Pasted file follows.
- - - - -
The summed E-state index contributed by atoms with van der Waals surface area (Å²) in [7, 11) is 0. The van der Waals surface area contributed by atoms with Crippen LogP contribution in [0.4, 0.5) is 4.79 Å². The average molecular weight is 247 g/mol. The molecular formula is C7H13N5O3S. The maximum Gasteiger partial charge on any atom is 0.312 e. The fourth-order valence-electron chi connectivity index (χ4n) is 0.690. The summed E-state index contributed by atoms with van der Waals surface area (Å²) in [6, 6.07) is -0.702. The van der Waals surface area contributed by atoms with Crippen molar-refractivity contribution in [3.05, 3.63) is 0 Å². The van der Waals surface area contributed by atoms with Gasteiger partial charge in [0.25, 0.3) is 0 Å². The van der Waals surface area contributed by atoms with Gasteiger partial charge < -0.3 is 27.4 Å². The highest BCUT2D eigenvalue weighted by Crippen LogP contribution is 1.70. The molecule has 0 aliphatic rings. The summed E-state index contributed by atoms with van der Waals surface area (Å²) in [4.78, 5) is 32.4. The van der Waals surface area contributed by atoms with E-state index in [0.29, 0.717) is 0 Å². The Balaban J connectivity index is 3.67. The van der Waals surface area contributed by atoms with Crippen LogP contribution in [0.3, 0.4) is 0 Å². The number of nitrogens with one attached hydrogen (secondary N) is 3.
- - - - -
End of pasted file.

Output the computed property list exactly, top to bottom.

The summed E-state index contributed by atoms with van der Waals surface area (Å²) in [7, 11) is 0. The van der Waals surface area contributed by atoms with Crippen LogP contribution in [0.4, 0.5) is 4.79 Å². The average molecular weight is 247 g/mol. The molecular formula is C7H13N5O3S. The maximum Gasteiger partial charge on any atom is 0.312 e. The fourth-order valence-electron chi connectivity index (χ4n) is 0.690. The summed E-state index contributed by atoms with van der Waals surface area (Å²) in [6, 6.07) is -0.702. The van der Waals surface area contributed by atoms with Crippen molar-refractivity contribution in [3.05, 3.63) is 0 Å². The van der Waals surface area contributed by atoms with Gasteiger partial charge in [0.25, 0.3) is 0 Å². The van der Waals surface area contributed by atoms with Gasteiger partial charge < -0.3 is 27.4 Å². The highest BCUT2D eigenvalue weighted by Crippen LogP contribution is 1.70. The molecule has 0 aliphatic rings. The summed E-state index contributed by atoms with van der Waals surface area (Å²) in [4.78, 5) is 32.4. The van der Waals surface area contributed by atoms with E-state index in [0.29, 0.717) is 0 Å². The Balaban J connectivity index is 3.67. The van der Waals surface area contributed by atoms with Crippen LogP contribution in [0.3, 0.4) is 0 Å². The number of nitrogens with one attached hydrogen (secondary N) is 3.